The civil rights movements and their impact on American society Essay Example
The civil rights movements and their impact on American society Essay Example

The civil rights movements and their impact on American society Essay Example

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  • Pages: 6 (1452 words)
  • Published: November 4, 2017
  • Type: Research Paper
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Some progress was made for black Americans in the Second World War but their position in society after the Second World War was clearly of second-class citizens. In 1948, President Truman introduced a civil rights plan including an anti lynching bill and a ban on measures designed to stop poor people from voting. However, Truman faced opposition from his own party so many of his plans had to be abandoned.

Little progress was made, although the armed forces were finally desegregated and the government were told to employ a higher percentage of black Americans. Education The subject of education encouraged great passion.In the early 1950s, only sixteen states required their schools to be integrated (teach black and white children together) and even these needs were ignored by individual school districts. But in 1950, the Supreme Cou


rt made two decisions about education which gave fresh hope to black Americans in their struggle for equality: black Americans students could not be segregated within the school attended by whites and when black and white education standards are compared then it is not enough to look at buildings or books but the quality of education and other "intangible factors" had to be considered.These decisions encouraged the National Association for the Advancement of Coloured People (NAACP) to challenge an 1896 Supreme Court decision that segregation in education was legal as long as there was an "equal provision". So it was acceptable to have separate schools for blacks and whites as long as they had equal facilities.

The NAACP took the Topeka school board in Kansas to court as a test case. In "Brown vs. Topeka, Kansas", NAACP argued that it

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was simple logic that it was sensible to send seven year old Linda Brown to her nearest school locally instead of an all black one which was several kilometres away.Chief Justice Earl Warren gave his verdict of the court. On 17th May 1954, it was ruled that "in the field of public education the doctrine "separate but equal" has no place". The verdict stated that separate educational facilities really meant unequal ones and that states should set up education systems where black and white children attended the same schools.

This was done with deliberate speed. However, there was a lot of resistance to integration. Some states could introduce it with little difficulty while in others white students refused to attend integrated schools.In some places, "White Citizens' Councils' formed to resist integration. The Ku Klux Klan campaigned to prevent integration. A famous incident happened in September 1957 at Little Rock Central High School, Arkansas.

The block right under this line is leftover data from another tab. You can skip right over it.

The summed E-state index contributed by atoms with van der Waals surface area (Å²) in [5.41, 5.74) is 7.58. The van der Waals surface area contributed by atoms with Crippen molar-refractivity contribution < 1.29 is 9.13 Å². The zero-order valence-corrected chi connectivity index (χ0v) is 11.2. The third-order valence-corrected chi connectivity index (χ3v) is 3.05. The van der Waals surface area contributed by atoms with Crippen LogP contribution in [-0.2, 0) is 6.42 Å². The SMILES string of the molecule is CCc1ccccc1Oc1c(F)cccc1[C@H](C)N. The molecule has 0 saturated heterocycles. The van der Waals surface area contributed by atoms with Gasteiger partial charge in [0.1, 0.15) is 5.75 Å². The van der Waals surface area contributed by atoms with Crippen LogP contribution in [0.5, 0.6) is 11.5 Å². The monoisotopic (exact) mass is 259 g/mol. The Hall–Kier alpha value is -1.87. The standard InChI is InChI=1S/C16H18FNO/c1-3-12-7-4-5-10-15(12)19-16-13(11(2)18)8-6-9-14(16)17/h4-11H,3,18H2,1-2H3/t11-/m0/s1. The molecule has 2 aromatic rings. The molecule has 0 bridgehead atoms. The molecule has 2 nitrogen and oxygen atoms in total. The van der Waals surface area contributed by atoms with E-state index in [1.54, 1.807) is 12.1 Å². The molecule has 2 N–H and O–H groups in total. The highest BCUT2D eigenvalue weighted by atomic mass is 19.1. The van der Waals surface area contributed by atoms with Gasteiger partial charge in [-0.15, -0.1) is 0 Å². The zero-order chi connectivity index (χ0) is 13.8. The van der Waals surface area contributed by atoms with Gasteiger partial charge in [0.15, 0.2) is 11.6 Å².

Nine black students were scheduled to begin their studies as a previous all white school. The Governor of Arkansas, Orval Faubus, claimed he heard that there may be trouble so he had the school surrounded with National Guard soldiers to prevent black soldiers from entering.After a court ruling, Faubus had to remove the troops and the nine black students turned up to school on 5th September. They met a hostile crowd of 1000 people so the nine students returned home with police protection. Eisenhower sent federal troops to Little Rock for protection and they remained there until the end of the month then the state National Guard, under the orders of President Eisenhower, protected the black students until the end of the

school year.In September 1958, Faubus closed all schools in Little Rock to prevent integration but the Supreme Court ruled this action against the constitution so the schools were reopened to both black and white students.

In December 1958 a national opinion poll in the USA placed Faubus in the top ten of most admired men in the USA. The Montgomery bus boycott Both the Brown and Little Rock case had shown that progress could be made if the law was involved although there were other methods. A bus boycott in Montgomery, Alabama showed that the power that the black Americans had if they worked together.In Alabama, as in many Southern states, blacks were only allowed seats at the rear of the buses and had to give up their seats if a white person had nowhere to sit. In 1955, Rosa Parks took a place in the middle of the bus and refused to give it up when asked to do so by a white person.